Wanted: Full-time dentist
Dental Coalition search slow going
October 22, 2007
Craig — Slow.
That is how Northwest Colorado Dental Coalition Director Janet Pearcey describes the search for a full-time dentist to work at the Northwest Colorado Dental Coalition at 485 Yampa Ave.
“We’ve gone to some dental fairs, but right now, we’re in a position where if it’s a student, they won’t graduate until May,” she said. “So, unless it’s someone who is just looking to relocate, we’re kind of on hold until the graduating class comes out.”
The clinic has been without a full-time dentist since Gregory Reinhold resigned in July to work at a private practice in North Carolina and apply for pediatric dentistry programs.
Dr. Dana Fujita of Steamboat Springs, Dr. Brian Edwards of Steamboat Springs and Dr. Russell Blackhurst of Bears Ears Dental Group in Craig have each agreed to help the clinic – which serves patients of all ages who are on Medicaid or Children’s Health Plan Plus or who are low-income in Moffat, Routt, Rio Blanco, Grand and Jackson counties – on a part-time basis until a full-time dentist can be hired.
“Between the three, we’re kind of limping by,” Pearcey said, estimating the three provide services at the clinic six to eight days a month combined.
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The director’s goal is to have a full-time dentist.
“Since we’ve opened up (the clinic) to adults, we definitely feel the need,” Pearcey said. “The need is there, and we don’t think we will have any problems keeping it open four days a week, so that is our intent.”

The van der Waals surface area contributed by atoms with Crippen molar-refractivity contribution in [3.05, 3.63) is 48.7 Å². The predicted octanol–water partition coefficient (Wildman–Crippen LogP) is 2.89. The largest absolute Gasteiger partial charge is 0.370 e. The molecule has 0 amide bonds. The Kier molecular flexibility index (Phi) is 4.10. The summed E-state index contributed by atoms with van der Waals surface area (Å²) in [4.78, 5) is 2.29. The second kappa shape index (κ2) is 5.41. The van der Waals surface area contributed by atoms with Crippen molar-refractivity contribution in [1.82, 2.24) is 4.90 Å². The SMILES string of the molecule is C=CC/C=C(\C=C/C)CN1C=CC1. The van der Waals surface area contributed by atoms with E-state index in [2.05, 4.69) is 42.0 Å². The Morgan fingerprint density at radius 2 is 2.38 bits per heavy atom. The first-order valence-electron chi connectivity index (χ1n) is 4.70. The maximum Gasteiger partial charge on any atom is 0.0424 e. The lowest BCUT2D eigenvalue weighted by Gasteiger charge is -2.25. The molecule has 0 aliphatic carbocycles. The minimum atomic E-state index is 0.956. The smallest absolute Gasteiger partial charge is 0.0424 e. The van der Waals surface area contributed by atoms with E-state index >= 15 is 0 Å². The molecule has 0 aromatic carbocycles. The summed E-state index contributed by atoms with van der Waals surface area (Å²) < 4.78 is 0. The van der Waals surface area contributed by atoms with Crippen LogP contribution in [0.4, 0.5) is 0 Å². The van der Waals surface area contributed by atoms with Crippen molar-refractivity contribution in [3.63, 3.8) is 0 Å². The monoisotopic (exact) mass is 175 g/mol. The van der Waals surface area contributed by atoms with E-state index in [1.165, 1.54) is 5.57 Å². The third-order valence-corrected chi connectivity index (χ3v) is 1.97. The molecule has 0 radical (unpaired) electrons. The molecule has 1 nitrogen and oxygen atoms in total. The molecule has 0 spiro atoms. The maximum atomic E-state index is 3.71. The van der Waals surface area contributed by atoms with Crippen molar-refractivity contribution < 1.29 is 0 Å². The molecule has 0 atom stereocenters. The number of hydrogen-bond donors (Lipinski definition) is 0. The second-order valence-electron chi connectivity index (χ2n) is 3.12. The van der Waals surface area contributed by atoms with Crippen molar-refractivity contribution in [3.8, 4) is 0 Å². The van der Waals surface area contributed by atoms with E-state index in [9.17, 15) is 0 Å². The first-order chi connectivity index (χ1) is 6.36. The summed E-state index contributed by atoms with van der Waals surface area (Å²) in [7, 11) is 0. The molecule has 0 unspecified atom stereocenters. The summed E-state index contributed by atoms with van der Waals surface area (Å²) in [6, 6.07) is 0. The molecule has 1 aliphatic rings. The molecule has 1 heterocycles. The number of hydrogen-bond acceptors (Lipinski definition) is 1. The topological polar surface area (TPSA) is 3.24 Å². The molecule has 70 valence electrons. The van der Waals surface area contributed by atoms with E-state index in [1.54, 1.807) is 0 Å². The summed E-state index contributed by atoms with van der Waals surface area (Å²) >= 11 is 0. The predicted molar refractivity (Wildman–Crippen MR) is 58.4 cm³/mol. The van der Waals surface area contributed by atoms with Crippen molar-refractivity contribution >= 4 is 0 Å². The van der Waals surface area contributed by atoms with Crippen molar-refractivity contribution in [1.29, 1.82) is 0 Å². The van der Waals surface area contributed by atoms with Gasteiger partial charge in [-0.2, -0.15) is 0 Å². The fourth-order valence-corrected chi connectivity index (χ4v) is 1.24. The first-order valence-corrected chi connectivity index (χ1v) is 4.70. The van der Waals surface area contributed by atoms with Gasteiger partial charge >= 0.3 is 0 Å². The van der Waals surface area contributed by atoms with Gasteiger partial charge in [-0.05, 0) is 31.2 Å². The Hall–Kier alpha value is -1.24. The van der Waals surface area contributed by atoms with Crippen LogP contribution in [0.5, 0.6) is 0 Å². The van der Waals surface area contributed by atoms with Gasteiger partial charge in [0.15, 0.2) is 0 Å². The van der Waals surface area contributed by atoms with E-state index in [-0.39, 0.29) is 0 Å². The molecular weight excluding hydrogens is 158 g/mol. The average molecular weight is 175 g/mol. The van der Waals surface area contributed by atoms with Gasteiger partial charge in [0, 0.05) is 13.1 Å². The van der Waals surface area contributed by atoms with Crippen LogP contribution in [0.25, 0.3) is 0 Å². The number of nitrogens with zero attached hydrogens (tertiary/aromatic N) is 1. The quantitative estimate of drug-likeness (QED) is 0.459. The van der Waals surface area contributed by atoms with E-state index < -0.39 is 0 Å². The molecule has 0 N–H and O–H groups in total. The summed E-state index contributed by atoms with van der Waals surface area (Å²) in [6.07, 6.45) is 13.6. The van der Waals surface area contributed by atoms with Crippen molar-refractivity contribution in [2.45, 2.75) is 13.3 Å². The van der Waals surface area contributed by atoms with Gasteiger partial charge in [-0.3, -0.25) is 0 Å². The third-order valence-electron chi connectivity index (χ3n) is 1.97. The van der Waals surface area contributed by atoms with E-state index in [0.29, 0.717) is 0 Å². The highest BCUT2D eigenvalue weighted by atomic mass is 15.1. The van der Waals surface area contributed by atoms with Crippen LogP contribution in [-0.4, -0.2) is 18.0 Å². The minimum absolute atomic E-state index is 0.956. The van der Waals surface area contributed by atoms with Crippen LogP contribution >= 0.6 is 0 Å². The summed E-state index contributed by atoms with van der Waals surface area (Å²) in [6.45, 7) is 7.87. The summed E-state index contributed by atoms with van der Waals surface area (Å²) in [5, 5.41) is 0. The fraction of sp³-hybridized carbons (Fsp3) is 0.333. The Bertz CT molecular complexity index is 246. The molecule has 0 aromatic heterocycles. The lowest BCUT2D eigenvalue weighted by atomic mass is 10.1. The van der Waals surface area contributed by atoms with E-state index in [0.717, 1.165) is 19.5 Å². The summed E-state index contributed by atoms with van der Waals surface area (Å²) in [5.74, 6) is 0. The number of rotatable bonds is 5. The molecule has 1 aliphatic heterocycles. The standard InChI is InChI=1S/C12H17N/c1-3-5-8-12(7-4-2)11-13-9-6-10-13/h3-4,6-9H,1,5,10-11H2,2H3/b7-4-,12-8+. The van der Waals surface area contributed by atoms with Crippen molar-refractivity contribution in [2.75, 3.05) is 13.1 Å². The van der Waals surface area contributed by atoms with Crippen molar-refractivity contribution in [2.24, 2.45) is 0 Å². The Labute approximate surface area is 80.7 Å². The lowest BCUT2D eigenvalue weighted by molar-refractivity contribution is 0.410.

Pearcey called it “a struggle” to keep a dentist at the Northwest Colorado Dental Coalition long term.
“It’s not just our location, but all nonprofits kind of feel that, because in some areas, we can’t pay them what they would make in private practice,” she said. “A lot of times, I think they come to nonprofits, get some experience and then go on to private practice.
“There is a huge dental shortage nationwide to begin with. Why? I’m not quite sure, but it has been going on for several years, and then trying to recruit to rural areas is even more difficult.”
Pearcey said one way the clinic is looking to attract dentists is with a loan repayment plan, as well the clinic putting in for a health designation as an in-need area for dental care.
“Basically, we’re stating that per capita, we don’t have enough dentists and none that accept Medicaid, so if you get certified with that through the federal government, then they – first of all, which is huge – help you recruit nationally,” she said. “They also offer a huge incentive for those who come to work at nonprofits, as far as the student loan repayment.
“So, we’ve put the paperwork in for that, and we’re hoping that we will get that and help draw somebody to our area.”
Pearcey said it’s not just the dental field facing similar shortages in rural America.
“It is tough and everybody is seeing. With all of the health gatherings that they have had in our area this fall, I kind of thought I was the lone duck, but I’m not,” she said. “The doctors are feeling it; Meeker is getting hit hard – I mean, our whole valley is just really feeling the crunch with the boom.”